A glucose biofuel cell which offers the best performance yet is reported in a study in Nature Communications this week. The cell, created by wiring glucose oxidase and laccase enzymes in a carbon nanotube disc, may provide a way of efficiently producing energy from clean sources. Biofuel cells use enzymes to produce energy at room temperature and neutral pH, alleviating the use of fossil fuels. Previous attempts to create glucose biofuel cells have resulted in cells of poor power output that are unstable over time. Serge Cosnier and colleagues now report a biofuel cell that uses carbon nanotubes for the direct transfer of electrons from the enzyme to the electrode surface. This results in a power density of up to 1.3 milliwatts per centimetre squared and an open circuit voltage of 0.95 V which is stable for at least one month. This makes the biofuel cell the most efficient system reported so far.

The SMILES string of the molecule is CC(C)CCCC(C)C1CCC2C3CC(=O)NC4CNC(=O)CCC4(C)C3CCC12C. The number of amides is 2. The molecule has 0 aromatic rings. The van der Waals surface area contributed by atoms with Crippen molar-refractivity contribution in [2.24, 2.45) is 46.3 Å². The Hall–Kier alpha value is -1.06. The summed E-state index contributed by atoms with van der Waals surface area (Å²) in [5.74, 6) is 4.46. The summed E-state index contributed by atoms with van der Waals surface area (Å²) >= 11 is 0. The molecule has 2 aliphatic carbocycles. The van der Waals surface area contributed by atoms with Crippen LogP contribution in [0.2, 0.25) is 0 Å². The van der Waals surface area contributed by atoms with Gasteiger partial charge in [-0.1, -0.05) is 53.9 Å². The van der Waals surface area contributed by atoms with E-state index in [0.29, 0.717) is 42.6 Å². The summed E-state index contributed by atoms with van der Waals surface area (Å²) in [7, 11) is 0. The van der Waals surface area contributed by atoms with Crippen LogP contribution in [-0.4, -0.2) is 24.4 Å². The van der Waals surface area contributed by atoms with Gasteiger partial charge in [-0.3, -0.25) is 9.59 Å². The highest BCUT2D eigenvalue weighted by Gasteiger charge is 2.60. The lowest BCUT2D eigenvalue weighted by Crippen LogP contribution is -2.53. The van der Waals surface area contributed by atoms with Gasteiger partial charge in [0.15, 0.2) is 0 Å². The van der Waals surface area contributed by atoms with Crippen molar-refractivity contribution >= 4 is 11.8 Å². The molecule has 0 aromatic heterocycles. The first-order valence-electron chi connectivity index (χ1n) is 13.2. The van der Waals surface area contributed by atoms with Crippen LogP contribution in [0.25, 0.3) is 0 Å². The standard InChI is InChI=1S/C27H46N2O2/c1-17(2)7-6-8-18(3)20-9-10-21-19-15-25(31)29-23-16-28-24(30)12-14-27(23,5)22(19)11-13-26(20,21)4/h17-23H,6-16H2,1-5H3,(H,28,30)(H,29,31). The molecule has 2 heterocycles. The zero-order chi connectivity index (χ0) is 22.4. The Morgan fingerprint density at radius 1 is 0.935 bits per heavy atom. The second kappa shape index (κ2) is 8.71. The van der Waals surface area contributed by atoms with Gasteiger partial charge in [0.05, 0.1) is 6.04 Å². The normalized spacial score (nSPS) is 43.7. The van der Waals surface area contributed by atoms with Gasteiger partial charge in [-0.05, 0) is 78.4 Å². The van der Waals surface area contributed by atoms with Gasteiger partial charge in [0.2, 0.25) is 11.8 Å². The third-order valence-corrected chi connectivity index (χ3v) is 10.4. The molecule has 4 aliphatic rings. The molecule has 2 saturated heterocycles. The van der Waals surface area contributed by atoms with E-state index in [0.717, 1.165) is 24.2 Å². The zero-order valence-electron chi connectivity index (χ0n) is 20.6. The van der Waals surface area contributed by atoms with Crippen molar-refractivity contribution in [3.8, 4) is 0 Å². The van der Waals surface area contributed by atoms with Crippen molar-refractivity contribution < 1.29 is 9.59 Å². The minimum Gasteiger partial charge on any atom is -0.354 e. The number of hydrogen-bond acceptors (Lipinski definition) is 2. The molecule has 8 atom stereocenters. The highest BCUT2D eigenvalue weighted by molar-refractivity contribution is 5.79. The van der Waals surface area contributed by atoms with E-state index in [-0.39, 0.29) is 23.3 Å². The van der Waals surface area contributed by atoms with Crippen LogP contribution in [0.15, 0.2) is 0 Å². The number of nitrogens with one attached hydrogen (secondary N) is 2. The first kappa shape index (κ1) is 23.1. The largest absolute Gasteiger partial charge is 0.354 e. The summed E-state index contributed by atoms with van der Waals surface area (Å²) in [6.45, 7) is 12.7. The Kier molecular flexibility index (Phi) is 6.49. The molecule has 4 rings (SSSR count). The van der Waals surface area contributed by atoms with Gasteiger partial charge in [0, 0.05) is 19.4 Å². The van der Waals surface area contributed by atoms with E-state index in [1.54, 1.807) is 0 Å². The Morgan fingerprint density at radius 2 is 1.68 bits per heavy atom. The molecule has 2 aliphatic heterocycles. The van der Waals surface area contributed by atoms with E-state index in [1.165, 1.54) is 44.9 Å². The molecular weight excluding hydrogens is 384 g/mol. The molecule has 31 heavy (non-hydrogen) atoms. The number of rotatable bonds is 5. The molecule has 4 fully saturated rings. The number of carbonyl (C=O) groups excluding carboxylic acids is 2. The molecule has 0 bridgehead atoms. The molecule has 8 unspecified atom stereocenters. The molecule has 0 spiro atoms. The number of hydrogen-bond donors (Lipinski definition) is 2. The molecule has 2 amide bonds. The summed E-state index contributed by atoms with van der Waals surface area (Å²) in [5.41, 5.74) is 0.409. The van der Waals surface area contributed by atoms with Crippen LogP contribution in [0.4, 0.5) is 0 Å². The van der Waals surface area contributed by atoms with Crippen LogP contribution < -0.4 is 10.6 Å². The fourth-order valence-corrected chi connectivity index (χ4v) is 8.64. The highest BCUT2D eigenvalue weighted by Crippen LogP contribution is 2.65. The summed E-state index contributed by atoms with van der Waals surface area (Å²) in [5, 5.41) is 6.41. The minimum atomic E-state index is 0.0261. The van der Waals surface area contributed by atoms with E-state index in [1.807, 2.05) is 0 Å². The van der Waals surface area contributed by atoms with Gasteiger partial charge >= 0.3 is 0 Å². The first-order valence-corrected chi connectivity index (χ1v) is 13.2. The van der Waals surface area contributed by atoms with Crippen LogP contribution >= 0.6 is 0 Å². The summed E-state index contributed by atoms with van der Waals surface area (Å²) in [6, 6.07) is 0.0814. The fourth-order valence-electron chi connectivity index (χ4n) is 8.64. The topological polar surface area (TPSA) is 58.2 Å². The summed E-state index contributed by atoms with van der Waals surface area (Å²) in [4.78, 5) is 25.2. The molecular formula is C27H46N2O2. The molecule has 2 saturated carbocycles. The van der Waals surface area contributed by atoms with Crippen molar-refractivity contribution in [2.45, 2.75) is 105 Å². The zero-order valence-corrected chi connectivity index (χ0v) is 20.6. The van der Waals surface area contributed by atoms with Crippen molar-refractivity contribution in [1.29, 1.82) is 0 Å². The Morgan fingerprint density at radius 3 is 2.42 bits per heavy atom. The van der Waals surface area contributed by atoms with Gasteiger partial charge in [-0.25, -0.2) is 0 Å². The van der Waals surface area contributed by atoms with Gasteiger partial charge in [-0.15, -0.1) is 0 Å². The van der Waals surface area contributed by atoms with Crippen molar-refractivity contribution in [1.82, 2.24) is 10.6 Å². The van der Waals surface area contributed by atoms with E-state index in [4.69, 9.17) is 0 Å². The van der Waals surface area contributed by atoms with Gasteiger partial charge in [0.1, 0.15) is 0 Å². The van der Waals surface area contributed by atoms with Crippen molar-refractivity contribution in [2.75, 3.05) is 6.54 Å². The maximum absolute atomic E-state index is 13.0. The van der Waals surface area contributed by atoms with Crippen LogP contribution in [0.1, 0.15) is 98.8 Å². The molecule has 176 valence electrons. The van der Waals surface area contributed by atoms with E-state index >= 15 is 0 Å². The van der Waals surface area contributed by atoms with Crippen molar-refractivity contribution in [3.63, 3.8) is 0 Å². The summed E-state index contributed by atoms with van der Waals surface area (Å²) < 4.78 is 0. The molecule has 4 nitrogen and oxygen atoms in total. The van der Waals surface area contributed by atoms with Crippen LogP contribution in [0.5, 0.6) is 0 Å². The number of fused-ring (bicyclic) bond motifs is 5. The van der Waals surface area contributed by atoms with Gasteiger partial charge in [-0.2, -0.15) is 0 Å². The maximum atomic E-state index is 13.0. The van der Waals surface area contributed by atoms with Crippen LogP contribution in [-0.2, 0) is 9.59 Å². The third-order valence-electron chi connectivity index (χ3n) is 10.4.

Materials: Storing energy in bricksNature Communications
Planetary science: Dawn’s close-up look at CeresNature Astronomy
Engineering: Reducing noise transmitted through an open windowScientific Reports